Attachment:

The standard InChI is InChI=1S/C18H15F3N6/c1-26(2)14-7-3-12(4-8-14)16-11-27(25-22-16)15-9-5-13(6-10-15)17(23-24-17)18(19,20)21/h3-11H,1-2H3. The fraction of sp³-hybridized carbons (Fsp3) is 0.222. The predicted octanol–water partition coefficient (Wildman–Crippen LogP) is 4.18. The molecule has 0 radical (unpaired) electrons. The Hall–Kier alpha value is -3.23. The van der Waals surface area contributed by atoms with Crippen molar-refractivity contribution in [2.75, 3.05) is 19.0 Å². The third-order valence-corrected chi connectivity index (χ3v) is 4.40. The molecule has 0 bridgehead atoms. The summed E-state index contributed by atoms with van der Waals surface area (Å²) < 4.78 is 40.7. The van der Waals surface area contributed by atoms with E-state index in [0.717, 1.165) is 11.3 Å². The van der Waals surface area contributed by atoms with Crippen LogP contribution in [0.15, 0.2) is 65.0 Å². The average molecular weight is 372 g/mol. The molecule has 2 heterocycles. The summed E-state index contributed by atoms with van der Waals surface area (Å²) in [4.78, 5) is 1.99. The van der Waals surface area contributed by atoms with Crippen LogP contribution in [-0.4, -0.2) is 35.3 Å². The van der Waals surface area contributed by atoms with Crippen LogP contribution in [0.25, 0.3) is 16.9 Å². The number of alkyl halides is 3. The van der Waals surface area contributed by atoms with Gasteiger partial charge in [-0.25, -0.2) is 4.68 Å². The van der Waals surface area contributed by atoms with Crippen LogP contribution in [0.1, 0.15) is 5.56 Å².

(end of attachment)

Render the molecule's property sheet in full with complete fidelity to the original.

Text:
The standard InChI is InChI=1S/C18H15F3N6/c1-26(2)14-7-3-12(4-8-14)16-11-27(25-22-16)15-9-5-13(6-10-15)17(23-24-17)18(19,20)21/h3-11H,1-2H3. The fraction of sp³-hybridized carbons (Fsp3) is 0.222. The predicted octanol–water partition coefficient (Wildman–Crippen LogP) is 4.18. The molecule has 0 radical (unpaired) electrons. The Hall–Kier alpha value is -3.23. The van der Waals surface area contributed by atoms with Crippen molar-refractivity contribution in [2.75, 3.05) is 19.0 Å². The third-order valence-corrected chi connectivity index (χ3v) is 4.40. The molecule has 0 bridgehead atoms. The summed E-state index contributed by atoms with van der Waals surface area (Å²) < 4.78 is 40.7. The van der Waals surface area contributed by atoms with E-state index in [0.717, 1.165) is 11.3 Å². The van der Waals surface area contributed by atoms with Crippen LogP contribution in [0.15, 0.2) is 65.0 Å². The average molecular weight is 372 g/mol. The molecule has 2 heterocycles. The summed E-state index contributed by atoms with van der Waals surface area (Å²) in [4.78, 5) is 1.99. The van der Waals surface area contributed by atoms with Crippen LogP contribution in [-0.4, -0.2) is 35.3 Å². The van der Waals surface area contributed by atoms with Crippen LogP contribution in [0.25, 0.3) is 16.9 Å². The number of alkyl halides is 3. The van der Waals surface area contributed by atoms with Gasteiger partial charge in [-0.25, -0.2) is 4.68 Å². The van der Waals surface area contributed by atoms with Crippen LogP contribution in [0.1, 0.15) is 5.56 Å².